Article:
City Councilor Doug Marklein believes the city’s 2020 budget is “fair” considering the challenges the city faces under state regulations.
The council approved the 2020 budget unanimously Monday night. Other council members echoed Marklein’s comment before they voted.
The budget includes the second smallest tax levy increase in the last 20 years and a steep tax rate decrease. The rate decrease can be credited to last year’s city-wide property revaluation, Finance Director Max Gagin said.
Gagin gave the council examples of complete property tax bills for median-assessed homes within Janesville’s city limits in the Janesville and Milton school districts.
The city’s median assessed home value is $147,600, an increase of 31% from the pre-revaluation median of $112,400.
Tax rates across all taxing entities that cover Janesville will decrease this year with the exception of the Milton School District, which passed a capital referendum in April.
Lower tax rates do not necessarily mean residents will see smaller tax bills, Gagin said.
Janesville residents in the Janesville School District will pay 11.1% more in taxes this year than last, Gagin told the council.
A home assessed in 2019 at $112,400 paid $2,802 in local taxes. This year, that same home, now valued at $147,600 will pay $3,112, a $310 difference.
A Janesville home of median value in the Milton School District last year paid $2,724 and will pay $3,176 this year. That’s $452 more for an increase of 16.6%.
No residents spoke at a public budget hearing during the last council meeting, and the council had few questions for Gagin this week.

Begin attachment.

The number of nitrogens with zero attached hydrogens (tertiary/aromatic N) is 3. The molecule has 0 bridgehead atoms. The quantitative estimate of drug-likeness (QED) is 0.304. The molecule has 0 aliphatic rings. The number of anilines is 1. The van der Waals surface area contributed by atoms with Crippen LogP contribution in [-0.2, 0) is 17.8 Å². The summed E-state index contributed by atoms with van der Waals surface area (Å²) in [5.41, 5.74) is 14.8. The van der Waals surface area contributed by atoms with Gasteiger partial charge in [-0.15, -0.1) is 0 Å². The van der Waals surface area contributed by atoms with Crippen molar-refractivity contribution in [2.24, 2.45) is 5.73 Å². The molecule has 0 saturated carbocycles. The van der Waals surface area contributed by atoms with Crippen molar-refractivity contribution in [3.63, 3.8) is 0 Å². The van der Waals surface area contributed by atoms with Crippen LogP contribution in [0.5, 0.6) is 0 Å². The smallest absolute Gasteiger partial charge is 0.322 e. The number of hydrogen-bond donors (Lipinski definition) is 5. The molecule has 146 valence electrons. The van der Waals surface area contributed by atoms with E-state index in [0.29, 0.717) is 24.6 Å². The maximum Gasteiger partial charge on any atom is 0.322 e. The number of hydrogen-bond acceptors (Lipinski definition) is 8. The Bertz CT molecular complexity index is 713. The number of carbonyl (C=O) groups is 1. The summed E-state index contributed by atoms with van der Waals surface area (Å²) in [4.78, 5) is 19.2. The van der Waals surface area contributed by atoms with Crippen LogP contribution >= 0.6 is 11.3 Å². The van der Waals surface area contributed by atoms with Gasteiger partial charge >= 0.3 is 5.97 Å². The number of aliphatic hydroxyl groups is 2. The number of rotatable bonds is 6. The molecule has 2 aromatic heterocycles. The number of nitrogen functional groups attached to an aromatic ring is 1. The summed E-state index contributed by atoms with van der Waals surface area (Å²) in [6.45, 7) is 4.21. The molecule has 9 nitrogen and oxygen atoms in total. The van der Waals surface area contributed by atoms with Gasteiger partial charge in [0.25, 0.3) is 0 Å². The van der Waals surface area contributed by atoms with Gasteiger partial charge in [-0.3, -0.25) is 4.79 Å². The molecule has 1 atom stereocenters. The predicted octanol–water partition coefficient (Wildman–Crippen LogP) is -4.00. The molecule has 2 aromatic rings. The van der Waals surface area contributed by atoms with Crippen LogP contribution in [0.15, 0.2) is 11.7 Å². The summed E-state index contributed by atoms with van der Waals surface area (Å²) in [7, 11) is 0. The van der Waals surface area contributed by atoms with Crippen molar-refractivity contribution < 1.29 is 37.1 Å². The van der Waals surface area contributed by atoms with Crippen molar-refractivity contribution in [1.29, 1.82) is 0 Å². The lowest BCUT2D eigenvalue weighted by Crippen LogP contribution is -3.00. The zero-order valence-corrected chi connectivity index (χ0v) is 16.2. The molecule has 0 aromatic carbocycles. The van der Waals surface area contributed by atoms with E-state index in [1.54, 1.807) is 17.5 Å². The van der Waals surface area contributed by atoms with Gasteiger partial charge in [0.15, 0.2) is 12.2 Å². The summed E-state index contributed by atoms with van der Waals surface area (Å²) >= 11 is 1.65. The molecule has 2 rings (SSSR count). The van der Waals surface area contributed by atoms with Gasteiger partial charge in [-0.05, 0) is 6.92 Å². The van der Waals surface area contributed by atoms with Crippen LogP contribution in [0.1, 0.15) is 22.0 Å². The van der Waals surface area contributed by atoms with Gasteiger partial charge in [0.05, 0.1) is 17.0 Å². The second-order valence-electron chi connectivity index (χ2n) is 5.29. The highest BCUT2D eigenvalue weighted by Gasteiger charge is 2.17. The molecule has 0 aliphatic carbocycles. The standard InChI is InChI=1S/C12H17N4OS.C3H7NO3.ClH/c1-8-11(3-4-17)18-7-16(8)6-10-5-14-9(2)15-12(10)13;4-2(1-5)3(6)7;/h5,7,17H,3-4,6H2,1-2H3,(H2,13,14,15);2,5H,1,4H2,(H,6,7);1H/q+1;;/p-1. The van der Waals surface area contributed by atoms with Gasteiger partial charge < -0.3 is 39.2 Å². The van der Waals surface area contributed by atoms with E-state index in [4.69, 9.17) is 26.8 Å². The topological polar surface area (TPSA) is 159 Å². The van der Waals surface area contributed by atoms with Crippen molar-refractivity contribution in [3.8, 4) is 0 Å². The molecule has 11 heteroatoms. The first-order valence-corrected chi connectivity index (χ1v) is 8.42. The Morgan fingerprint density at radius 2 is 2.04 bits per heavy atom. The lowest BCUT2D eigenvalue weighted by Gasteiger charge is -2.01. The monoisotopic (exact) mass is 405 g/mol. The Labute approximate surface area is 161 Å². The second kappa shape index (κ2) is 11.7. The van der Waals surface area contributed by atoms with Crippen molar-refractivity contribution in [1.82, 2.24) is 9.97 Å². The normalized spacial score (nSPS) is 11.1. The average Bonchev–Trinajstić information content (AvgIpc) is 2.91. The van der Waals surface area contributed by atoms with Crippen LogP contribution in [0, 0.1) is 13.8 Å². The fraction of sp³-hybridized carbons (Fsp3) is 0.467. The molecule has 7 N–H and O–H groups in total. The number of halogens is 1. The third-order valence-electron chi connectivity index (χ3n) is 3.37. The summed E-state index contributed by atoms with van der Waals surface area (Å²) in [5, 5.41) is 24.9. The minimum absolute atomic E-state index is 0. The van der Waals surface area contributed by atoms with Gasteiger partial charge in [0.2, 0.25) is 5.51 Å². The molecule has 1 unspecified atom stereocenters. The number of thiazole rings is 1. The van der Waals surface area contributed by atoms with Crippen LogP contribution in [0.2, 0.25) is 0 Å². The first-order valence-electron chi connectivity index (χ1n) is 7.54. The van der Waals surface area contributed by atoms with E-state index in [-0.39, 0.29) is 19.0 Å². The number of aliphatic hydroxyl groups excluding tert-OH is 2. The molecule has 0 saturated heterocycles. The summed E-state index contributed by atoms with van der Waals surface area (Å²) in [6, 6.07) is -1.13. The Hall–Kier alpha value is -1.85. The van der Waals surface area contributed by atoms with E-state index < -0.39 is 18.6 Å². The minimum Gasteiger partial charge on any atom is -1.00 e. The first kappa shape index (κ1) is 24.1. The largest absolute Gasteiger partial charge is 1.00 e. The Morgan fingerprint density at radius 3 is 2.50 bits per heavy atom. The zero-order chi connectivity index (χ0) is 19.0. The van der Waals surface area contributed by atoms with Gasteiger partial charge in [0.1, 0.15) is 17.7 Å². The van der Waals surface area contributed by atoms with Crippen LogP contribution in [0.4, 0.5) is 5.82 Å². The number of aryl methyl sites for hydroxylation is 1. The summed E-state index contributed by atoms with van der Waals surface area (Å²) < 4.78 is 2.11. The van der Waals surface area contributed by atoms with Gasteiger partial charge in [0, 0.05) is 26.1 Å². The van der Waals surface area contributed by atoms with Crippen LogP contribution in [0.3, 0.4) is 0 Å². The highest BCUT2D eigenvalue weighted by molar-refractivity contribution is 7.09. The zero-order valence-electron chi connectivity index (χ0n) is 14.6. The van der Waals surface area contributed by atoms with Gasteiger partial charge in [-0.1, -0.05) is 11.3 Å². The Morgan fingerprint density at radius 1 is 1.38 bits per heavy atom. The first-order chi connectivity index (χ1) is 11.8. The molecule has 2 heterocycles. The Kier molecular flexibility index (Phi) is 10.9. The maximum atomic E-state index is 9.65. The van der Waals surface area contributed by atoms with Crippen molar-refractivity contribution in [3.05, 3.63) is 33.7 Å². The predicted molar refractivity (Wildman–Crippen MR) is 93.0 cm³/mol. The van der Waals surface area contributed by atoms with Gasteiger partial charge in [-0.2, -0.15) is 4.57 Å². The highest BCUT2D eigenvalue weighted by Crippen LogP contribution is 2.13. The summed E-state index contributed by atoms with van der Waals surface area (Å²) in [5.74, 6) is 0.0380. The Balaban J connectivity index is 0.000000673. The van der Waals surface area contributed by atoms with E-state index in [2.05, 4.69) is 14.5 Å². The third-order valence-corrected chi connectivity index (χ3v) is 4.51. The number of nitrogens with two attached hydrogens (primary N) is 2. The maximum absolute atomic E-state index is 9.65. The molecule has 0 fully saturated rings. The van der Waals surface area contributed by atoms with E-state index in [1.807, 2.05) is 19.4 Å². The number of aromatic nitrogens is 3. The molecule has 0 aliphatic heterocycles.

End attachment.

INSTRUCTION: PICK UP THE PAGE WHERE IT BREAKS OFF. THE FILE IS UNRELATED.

The only point of discussion was how to pay for new police squad cars.
The council at its meeting Nov. 11 voted 5-2 to maintain the status quo and pay for new vehicles out of the operating budget.
The vote went against city staff’s recommendation to borrow for squad cars so that operating budget funds could go toward paying for unforeseen expenditures when needed without risking running into state-imposed budget restraints.
On Monday, the council approved an amendment to reverse the previous vote, allowing the city to borrow for new squad cars in 2020.
The new amendment passed 6-1 with Marklein voting against.
Problems budgeting for snow removal led the city to seek more wiggle room in the budget, Gagin said.
In October, the council approved allocating $300,000 for snow removal for the rest of 2019. The city has already used $140,000 of that, Gagin said.
If the city has to spend more than expected on snow removal in early 2020 and does not have room in the budget, the council would have to decide whether to cut snow removal services or to cut from other departments, Gagin said.
The city had used money from the general fund to pay for snow removal overruns, but the city wants to rely less on that money, which it uses as a rainy-day fund, Gagin said.
Borrowing for squad cars is a not a long-term solution unless the city secures additional revenue in the future, Gagin said.